KABUL - Senior Afghan officials said on Sunday that meetings were underway in Turkey between their government and representatives of the Taliban, although the insurgents denied that any talks were taking place, reported New York Times.
Video footage of the meeting was posted online on Sunday by Tolo Television, one of Afghanistan’s leading private networks. Pictured in the meeting was Abbas Basir of the Wahdat Party, a major faction representing Afghanistan’s Shiite minority, the Hazaras. The head of that party, Karim Khalili, also leads the Afghan High Peace Council.
Significantly, the three-day talks included Hamayoon Jarir, an adviser to President Ashraf Ghani and a major figure in Hezb-i-Islami, an insurgent faction that made peace with the government in late 2016. Azadi Radio described Hezb-i-Islami as playing a mediating role with the Taliban insurgents, which would be a major development if true.
A senior Afghan official in Kabul confirmed that talks in Istanbul had begun on Saturday and were to continue through Monday. He said representatives of the Taliban were present, but described them as “unofficial.”
The video identified four men as Taliban negotiators, but reports said that a fifth was also present. Two of the negotiators were identified as known Taliban operatives in the past, according to Sayed Akbar Agha, a former member of the Taliban now living in Kabul.
Mr Agha said he recognised one of them from the video as Mullah Raouf Akhund, a former provincial governor for the insurgents who appeared to be leading the delegation in Istanbul. He identified another as Rahmatullah Wardak, a former Hezb-i-Islami insurgent who had defected to the Taliban, Mr Agha said.
However, Zabihullah Mujahid, the Taliban spokesman, denied in a Twitter post that any talks involving representatives of the group were taking place.
Mohammad Akram Khpalwak, the secretary general of the High Peace Council, said that the talks in Istanbul were not official, and that any involvement by Mr Khalili, the council’s chief, would have been personal, not official. “This could be an informal channel trying to talk with the Taliban to convince them to participate in the peace process,” he said. “It is not an HPC initiative. It is not representing the HPC formally.”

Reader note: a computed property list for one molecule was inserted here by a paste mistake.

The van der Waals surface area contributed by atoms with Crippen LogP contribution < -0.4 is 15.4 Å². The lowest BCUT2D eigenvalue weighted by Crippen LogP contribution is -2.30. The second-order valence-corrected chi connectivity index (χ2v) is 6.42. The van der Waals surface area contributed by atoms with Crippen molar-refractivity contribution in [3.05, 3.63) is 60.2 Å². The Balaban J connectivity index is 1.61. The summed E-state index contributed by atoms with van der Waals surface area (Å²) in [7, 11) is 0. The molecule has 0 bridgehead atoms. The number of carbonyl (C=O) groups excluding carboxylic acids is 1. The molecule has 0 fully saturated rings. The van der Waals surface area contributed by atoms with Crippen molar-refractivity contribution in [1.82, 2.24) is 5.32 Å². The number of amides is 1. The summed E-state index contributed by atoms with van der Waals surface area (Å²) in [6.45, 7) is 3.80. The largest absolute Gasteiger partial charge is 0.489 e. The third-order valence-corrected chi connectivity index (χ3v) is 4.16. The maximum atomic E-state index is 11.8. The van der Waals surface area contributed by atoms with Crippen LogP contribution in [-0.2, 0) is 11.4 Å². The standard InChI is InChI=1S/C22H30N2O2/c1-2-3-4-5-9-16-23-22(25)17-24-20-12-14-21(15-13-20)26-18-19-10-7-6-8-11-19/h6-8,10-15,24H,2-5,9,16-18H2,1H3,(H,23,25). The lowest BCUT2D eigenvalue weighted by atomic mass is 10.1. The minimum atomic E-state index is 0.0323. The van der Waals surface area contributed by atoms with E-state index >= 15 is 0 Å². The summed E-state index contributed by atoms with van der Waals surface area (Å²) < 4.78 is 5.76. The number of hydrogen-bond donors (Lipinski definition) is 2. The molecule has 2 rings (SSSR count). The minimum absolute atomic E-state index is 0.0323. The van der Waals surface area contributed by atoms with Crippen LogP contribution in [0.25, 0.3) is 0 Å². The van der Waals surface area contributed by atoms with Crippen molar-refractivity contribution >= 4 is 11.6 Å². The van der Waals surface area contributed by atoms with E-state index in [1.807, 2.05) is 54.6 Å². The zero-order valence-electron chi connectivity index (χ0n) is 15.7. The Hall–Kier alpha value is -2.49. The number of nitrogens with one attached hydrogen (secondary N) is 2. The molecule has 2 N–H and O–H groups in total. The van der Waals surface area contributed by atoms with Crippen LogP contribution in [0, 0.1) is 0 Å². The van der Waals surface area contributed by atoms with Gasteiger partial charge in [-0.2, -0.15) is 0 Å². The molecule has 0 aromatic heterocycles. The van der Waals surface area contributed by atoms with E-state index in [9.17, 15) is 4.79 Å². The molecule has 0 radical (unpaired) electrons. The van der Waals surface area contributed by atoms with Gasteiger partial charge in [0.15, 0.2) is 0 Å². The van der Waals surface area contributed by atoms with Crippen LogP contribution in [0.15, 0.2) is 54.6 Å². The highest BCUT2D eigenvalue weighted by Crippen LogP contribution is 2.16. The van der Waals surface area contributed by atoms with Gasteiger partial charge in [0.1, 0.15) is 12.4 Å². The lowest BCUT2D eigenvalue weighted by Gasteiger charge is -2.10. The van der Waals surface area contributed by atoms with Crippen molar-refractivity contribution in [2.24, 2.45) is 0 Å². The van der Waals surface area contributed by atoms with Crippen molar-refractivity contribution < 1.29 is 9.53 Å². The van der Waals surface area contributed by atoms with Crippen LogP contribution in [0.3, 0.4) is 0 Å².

But that does not mean the efforts may not be useful, Mr Khpalwak said. “We welcome any such move by anyone provided the engagements give positive outcomes,” he added.
A spokesman for the office of the Afghan president declined to comment, but said he was unaware of any talks taking place.
If confirmed, the role of Hezb-i-Islami as a mediator with the Taliban would be a significant development in the troubled efforts to initiate meaningful peace talks with the Taliban. Although the faction fought against the Taliban and against the government previously, it was the first Afghan insurgent group to enter peace talks with Kabul, and it shares many ideological similarities with the Taliban.
No formal talks with the Taliban have ever been held, and various indirect efforts have repeatedly failed, most recently in June, in the wake of a truck bombing that killed hundreds at the entrance to the Green Zone, the diplomatic and government quarter. In 2011, the Taliban assassinated the head of the Afghan High Peace Council, Barhanuddin Rabbani, by sending a supposed peace envoy who had a bomb hidden in his turban.
The previous year, a man purporting to be a key Taliban figure in peace talks collected tens of thousands of dollars in payments from the Afghan government before he was exposed as an impostor.